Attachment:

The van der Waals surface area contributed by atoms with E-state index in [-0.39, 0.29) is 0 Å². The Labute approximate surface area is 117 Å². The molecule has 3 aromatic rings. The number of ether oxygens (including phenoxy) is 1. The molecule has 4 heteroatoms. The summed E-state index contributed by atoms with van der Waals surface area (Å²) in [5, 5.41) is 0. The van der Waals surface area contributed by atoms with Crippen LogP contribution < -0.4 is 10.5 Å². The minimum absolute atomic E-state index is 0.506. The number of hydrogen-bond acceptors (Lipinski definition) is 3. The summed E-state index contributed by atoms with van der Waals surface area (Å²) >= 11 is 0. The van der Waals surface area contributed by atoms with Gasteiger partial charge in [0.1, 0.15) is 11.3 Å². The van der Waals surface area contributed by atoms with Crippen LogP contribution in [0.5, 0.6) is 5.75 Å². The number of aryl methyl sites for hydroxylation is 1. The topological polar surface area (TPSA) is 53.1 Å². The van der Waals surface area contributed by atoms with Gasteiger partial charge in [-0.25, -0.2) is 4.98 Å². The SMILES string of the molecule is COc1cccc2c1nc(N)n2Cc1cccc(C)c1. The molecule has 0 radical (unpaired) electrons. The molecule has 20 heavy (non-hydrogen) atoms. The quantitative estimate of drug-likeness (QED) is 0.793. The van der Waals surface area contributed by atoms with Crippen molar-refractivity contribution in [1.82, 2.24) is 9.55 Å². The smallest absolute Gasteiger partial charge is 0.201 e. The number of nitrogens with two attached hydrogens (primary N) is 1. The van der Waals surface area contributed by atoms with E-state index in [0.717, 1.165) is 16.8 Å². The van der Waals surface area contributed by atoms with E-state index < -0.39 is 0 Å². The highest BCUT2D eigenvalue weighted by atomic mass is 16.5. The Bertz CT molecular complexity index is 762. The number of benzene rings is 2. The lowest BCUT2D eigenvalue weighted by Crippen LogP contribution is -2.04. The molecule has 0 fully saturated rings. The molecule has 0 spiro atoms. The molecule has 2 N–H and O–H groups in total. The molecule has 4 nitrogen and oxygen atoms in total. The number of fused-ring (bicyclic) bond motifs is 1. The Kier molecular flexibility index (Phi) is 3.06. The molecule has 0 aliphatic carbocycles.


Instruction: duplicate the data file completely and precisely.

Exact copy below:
The van der Waals surface area contributed by atoms with E-state index in [-0.39, 0.29) is 0 Å². The Labute approximate surface area is 117 Å². The molecule has 3 aromatic rings. The number of ether oxygens (including phenoxy) is 1. The molecule has 4 heteroatoms. The summed E-state index contributed by atoms with van der Waals surface area (Å²) in [5, 5.41) is 0. The van der Waals surface area contributed by atoms with Crippen LogP contribution < -0.4 is 10.5 Å². The minimum absolute atomic E-state index is 0.506. The number of hydrogen-bond acceptors (Lipinski definition) is 3. The summed E-state index contributed by atoms with van der Waals surface area (Å²) >= 11 is 0. The van der Waals surface area contributed by atoms with Gasteiger partial charge in [0.1, 0.15) is 11.3 Å². The van der Waals surface area contributed by atoms with Crippen LogP contribution in [0.5, 0.6) is 5.75 Å². The number of aryl methyl sites for hydroxylation is 1. The topological polar surface area (TPSA) is 53.1 Å². The van der Waals surface area contributed by atoms with Gasteiger partial charge in [-0.25, -0.2) is 4.98 Å². The SMILES string of the molecule is COc1cccc2c1nc(N)n2Cc1cccc(C)c1. The molecule has 0 radical (unpaired) electrons. The molecule has 20 heavy (non-hydrogen) atoms. The quantitative estimate of drug-likeness (QED) is 0.793. The van der Waals surface area contributed by atoms with Crippen molar-refractivity contribution in [1.82, 2.24) is 9.55 Å². The smallest absolute Gasteiger partial charge is 0.201 e. The number of nitrogens with two attached hydrogens (primary N) is 1. The van der Waals surface area contributed by atoms with E-state index in [0.717, 1.165) is 16.8 Å². The van der Waals surface area contributed by atoms with E-state index < -0.39 is 0 Å². The highest BCUT2D eigenvalue weighted by atomic mass is 16.5. The Bertz CT molecular complexity index is 762. The number of benzene rings is 2. The lowest BCUT2D eigenvalue weighted by Crippen LogP contribution is -2.04. The molecule has 0 fully saturated rings. The molecule has 0 spiro atoms. The molecule has 2 N–H and O–H groups in total. The molecule has 4 nitrogen and oxygen atoms in total. The number of fused-ring (bicyclic) bond motifs is 1. The Kier molecular flexibility index (Phi) is 3.06. The molecule has 0 aliphatic carbocycles.